- Write a letter that you don’t intend to send. Get it all out on paper, all the hurt and rage and fear. All the things you wish you could say. What you do with that letter can vary. Maybe it remains part of your journal so you can come back to it on tough days and know the feelings have their place. Maybe you tear it up or bury it or burn it (safely). Maybe you get out some paint or markers and turn it into something new.
- Phone a friend. I recently texted a friend telling her I needed some co-regulation. Yes, she is an attachment/trauma nerd like me and knew just what I meant. We talked, I vented, she listened and helped me hold my big feelings, and I was able to get my upstairs brain back in charge before heading into a setting that was triggering the “danger, danger” alarm in my brain. We need each other.
HONOR THE LOSS WITH A PHYSICAL REMINDER
- Light candles.
- Make an ornament.
- Paint a rock.
- Cook a meal.
- Get creative with ideas from your family or culture that might help make the invisible world more visible, the intangible pain come into the tangible world where we don’t have to be alone with it.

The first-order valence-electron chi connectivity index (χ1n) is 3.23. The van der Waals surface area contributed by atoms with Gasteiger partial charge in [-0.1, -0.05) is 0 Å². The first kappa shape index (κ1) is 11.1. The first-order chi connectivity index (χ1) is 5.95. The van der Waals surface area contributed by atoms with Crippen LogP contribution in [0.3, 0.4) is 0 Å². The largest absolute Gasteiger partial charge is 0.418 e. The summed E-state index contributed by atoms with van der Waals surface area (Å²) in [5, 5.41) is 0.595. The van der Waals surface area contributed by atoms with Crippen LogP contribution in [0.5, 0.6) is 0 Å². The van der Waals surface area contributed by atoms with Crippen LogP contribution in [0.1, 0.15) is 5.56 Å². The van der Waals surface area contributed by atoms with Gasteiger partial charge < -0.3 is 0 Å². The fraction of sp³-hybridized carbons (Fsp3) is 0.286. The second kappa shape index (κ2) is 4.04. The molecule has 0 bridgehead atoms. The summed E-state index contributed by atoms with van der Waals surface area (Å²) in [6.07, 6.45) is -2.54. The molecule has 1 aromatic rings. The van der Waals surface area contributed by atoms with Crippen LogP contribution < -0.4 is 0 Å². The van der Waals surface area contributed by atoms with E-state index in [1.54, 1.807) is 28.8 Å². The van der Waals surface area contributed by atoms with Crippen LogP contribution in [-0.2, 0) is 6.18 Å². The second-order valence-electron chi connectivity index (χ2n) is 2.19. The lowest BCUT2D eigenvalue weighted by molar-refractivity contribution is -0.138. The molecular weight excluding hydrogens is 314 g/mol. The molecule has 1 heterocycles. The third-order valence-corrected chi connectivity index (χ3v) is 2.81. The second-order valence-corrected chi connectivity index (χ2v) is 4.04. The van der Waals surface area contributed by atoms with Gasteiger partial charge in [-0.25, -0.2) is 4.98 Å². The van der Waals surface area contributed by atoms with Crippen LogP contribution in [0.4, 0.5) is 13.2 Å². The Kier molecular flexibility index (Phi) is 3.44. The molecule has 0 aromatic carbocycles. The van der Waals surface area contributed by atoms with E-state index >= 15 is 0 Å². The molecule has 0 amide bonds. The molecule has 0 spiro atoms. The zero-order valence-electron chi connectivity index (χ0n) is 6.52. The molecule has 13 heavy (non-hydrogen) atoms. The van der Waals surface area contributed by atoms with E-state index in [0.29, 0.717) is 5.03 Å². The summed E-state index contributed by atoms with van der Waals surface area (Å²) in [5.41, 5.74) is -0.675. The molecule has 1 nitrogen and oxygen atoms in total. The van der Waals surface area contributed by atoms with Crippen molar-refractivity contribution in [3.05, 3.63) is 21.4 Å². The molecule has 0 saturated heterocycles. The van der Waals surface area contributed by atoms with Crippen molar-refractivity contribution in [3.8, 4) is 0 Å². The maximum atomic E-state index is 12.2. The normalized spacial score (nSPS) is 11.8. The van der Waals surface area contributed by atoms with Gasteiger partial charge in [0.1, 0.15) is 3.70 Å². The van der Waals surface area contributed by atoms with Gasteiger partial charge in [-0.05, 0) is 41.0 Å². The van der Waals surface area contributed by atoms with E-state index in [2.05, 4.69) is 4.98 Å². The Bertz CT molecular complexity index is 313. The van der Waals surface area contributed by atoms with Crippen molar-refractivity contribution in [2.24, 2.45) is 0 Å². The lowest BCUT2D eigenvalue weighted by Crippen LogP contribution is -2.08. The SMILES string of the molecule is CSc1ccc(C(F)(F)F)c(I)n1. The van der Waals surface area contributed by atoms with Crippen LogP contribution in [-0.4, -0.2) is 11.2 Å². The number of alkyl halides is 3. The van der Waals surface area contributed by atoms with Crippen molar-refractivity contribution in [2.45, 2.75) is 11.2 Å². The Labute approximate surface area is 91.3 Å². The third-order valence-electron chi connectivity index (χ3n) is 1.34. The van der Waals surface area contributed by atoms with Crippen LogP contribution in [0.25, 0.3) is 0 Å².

How to create space where kids are safe to feel sad
Our downstairs brain protectors often jump into overdrive in the face of vulnerable emotions. That’s why you might see big tiger moments, like those violent outbursts, or turtle moments when we shut down and hope the feeling will pass without having to face it. It’s normal. It’s a brain thing. But it’s not the end of the story. Yes, sad might look like mad or numb, but with our feelings detective skills, we can help kids find words for the waves of emotion that just feel like TOO. MUCH. I’ve been hard at work trying to make those big feelings a little easier to handle and am excited to share one more grief tool with you that comes straight from Riley the Brave’s Big Feelings Activity Book.
Enter your email below to receive my “Safe to Feel Sad” downloadable. This handy resource will help you and the brave cubs in your life cope through seasons of grief or uncertainty. To keep this super user-friendly, I’ve also included tips for use.
Riley the Brave’s Big Feelings Activity Book is now available! With over 60 fun activities and trauma-sensitive strategies, it’s the ultimate resource for parents, teachers, counselors, and anyone else supporting children with big feelings!